The Silver Lining to Summer’s End

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The month of August is quickly fading away. The depressing march to the howling winter will soon begin, away from careless innocence and onwards to hard reality. However, this change in the seasons is not mourned by all. Most sartorialists I know abhor the summer as the discomfort that has to be endured in the heat not only stands in the way of their own aesthetic ideals, but also brings out what they consider to be the worst in their fellow man. Often maximalists, these sartorialists are restricted by temperature to reducing their normal wardrobe and are forced to take to wearing ‘ungentlemanly’ things like shorts and open-necked shirts.

Personally, I adore the summer. It is the one season in the year when I feel younger; messing about in the sea, spending enormous amounts of time outside, leading an active, sporty lifestyle, taking trips abroad. Youth returns in those sweaty months; the sun shines and life doesn’t seem as bad as it does in the dark days of December. The fact that I have to wear less clothing, and more practical clothing, does not dampen my enjoyment of the season.

However, whilst I do not agree with the heat-haters on that score, I do concur that the warm weather does bring out some of the most vile and undeserving fashions from our fellow man. In that sense, if there is one positive (for me) from the dismantling of summer it is that we will not be subjected to them for too much longer.

Shorts that aren’t short

One of the most frustrating sights of the summer is of a fully grown man wearing shorts that aren’t actually short. Falling well past his knees, they reveal about 20cm of lower calf. What, pray, is the point? The most important consideration about shorts is that they should be well-proportioned; shorts that descend almost to the ankle are poorly proportioned, and they simply end up looking like excessively short trousers. They also make the wearer look like he wears cast-offs from his teenage son. If you want to wear shorts, wear something that hits the knee but does not go past it.

Sport sandals

I have never understood why people seem to equate walking around historic sites in a city to climbing Mount Kilimanjaro. Enormous mountaineering rucksacks with aluminium water bottles jangling from the straps, multi-pocketed shorts – presumably containing all necessary survival gear for a journey from the hotel to the museum – and worst of all, sports sandals. Velcro strapped, with some ridiculous faux-Incan name and design on the label, they are not only unnecessary for such adventures they are also hideously ugly. What’s wrong with leather sandals?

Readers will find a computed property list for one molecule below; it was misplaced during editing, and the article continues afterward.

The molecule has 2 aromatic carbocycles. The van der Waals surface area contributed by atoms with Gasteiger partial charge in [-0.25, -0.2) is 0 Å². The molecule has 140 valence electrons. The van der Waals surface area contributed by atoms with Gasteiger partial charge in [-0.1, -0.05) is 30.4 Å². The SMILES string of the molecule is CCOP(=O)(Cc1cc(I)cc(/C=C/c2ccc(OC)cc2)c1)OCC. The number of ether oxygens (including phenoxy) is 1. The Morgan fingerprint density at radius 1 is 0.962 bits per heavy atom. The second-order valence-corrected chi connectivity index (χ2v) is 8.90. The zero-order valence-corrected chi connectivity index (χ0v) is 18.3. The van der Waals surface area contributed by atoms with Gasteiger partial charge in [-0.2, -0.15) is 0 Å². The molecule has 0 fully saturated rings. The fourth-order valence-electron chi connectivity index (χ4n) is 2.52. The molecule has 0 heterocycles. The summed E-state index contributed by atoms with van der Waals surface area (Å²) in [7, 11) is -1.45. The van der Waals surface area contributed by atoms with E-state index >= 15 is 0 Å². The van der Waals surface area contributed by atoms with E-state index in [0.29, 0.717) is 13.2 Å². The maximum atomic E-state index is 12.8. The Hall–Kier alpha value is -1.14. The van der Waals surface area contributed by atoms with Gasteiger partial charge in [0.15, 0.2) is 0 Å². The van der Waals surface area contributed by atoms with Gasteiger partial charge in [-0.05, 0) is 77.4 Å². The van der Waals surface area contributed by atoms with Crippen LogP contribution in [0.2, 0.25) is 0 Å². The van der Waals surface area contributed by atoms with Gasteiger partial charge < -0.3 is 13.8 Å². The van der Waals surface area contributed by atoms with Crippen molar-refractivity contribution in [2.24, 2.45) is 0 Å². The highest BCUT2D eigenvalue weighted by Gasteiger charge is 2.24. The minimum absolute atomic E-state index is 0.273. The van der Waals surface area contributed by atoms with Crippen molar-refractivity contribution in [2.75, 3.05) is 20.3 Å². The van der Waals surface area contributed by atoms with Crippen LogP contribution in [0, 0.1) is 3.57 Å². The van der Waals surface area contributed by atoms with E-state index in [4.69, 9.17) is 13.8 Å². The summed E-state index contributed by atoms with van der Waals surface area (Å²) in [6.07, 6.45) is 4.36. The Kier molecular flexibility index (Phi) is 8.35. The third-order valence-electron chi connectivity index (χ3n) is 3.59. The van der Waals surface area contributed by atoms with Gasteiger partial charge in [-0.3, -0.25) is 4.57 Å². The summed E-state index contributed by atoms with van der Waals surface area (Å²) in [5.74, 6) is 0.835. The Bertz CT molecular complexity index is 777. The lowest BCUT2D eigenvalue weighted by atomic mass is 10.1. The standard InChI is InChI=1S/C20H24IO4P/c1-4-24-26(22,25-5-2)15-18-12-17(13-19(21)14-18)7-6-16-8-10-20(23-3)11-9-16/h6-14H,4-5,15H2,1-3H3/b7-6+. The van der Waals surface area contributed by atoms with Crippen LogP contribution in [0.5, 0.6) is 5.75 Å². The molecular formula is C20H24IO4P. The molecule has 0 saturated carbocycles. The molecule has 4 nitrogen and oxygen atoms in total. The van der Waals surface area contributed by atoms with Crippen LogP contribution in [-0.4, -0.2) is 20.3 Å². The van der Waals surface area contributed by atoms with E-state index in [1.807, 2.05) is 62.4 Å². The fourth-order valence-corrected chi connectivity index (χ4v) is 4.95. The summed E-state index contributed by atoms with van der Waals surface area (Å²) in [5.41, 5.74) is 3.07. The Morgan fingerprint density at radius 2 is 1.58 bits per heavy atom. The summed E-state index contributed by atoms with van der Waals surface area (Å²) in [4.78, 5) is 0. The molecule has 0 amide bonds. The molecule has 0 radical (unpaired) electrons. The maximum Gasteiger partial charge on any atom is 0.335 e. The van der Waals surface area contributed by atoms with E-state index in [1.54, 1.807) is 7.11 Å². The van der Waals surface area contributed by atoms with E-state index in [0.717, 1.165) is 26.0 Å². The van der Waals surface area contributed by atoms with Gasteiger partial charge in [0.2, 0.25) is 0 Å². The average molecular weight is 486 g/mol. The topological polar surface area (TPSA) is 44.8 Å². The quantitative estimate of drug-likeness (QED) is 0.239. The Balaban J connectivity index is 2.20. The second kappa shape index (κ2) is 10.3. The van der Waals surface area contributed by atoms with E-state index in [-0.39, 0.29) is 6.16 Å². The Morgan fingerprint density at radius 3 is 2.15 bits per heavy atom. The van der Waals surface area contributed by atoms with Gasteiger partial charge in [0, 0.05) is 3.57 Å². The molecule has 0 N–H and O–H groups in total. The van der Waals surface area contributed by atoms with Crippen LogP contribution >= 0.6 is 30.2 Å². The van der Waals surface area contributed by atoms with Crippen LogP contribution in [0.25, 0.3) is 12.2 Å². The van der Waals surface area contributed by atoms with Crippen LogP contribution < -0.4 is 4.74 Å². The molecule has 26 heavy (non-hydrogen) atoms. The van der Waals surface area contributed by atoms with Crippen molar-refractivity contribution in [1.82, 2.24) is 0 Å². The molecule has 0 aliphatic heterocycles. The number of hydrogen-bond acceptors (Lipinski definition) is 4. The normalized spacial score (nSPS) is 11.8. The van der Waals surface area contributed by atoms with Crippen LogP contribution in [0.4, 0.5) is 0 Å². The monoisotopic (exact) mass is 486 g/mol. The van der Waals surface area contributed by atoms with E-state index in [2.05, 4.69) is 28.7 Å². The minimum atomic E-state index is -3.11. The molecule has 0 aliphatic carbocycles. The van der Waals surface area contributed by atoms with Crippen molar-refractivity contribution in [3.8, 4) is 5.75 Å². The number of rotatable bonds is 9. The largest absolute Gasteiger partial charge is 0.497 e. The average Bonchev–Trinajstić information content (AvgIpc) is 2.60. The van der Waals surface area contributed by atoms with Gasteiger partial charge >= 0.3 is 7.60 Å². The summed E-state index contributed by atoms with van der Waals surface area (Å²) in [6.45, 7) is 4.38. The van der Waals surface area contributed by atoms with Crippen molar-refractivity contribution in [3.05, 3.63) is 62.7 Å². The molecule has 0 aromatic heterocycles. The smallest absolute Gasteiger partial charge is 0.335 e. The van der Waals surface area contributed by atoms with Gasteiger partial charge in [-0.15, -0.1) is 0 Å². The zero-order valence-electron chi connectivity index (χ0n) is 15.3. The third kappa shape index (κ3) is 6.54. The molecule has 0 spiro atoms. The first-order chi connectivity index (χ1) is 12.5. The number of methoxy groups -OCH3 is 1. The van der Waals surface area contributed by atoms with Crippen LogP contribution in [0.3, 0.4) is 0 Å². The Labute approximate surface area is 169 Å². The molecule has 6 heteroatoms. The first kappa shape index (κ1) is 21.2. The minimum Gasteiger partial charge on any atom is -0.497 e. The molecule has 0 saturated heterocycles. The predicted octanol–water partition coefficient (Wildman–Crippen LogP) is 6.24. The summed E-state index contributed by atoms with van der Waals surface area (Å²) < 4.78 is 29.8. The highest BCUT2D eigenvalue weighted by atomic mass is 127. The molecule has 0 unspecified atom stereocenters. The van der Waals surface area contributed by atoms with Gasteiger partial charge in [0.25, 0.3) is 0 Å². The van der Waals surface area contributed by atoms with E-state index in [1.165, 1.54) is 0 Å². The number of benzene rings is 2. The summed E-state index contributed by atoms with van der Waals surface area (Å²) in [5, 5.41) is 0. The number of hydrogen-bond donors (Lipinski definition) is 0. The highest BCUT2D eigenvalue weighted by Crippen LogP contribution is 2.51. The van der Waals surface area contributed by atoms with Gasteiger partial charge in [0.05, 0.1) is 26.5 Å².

Branded t-shirts

One of the blessings of autumn, and especially winter, is that the most vulgar, branded clothing is packed away for another year – fortunately, no one has yet had the stupidity to sew furry lettering onto an overcoat. However, in summer the walking billboards are everywhere. Abercrombie this, Hollister that; summertime is an exhibition of insecurity. The shame of it is that it is not only chronically self-doubting teenagers who feel the need to don a $100 t-shirt in order to feel ‘part of the moment’; men of 45-50 years who should be world-weary and reasoned, strut down the street with ‘A&F’ plastered across their chests. What are they trying to prove?


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Winston Chesterfield is an amateur composer, fashion blogger, trained lawyer and style aficionado. He lives in Westminster, London and blogs at www.levraiwinston.com.

Comments

  1. Jens says:

    Ad 1)
    I think the length of o short or even a longer short does not matter at all.
    Ad 2)
    Leather sandals are ugly. I never liked them since I was a kid, so I’m happy to walk with my pair of sport sandals 50 €, 6th season. Atlantic ocean. New York. Paris. Venice. Danish beaches. Florida. Dubai. And almost everywhere in between for almost 5 months per year.

    Ad 3)
    It’s a shame. But it’s even worse that people buy useless Armani, D&G or other designer crab – just to pretend to be whatever.

    Just my 2 cents.

  2. Lyman Brock says:

    Could not agree more. I am amazed at the alpine gear needed to reach the top of grande latte.

  3. Paul Hardy says:

    “I think the length of o short or even a longer short does not matter at all.”

    Then there is no hope for you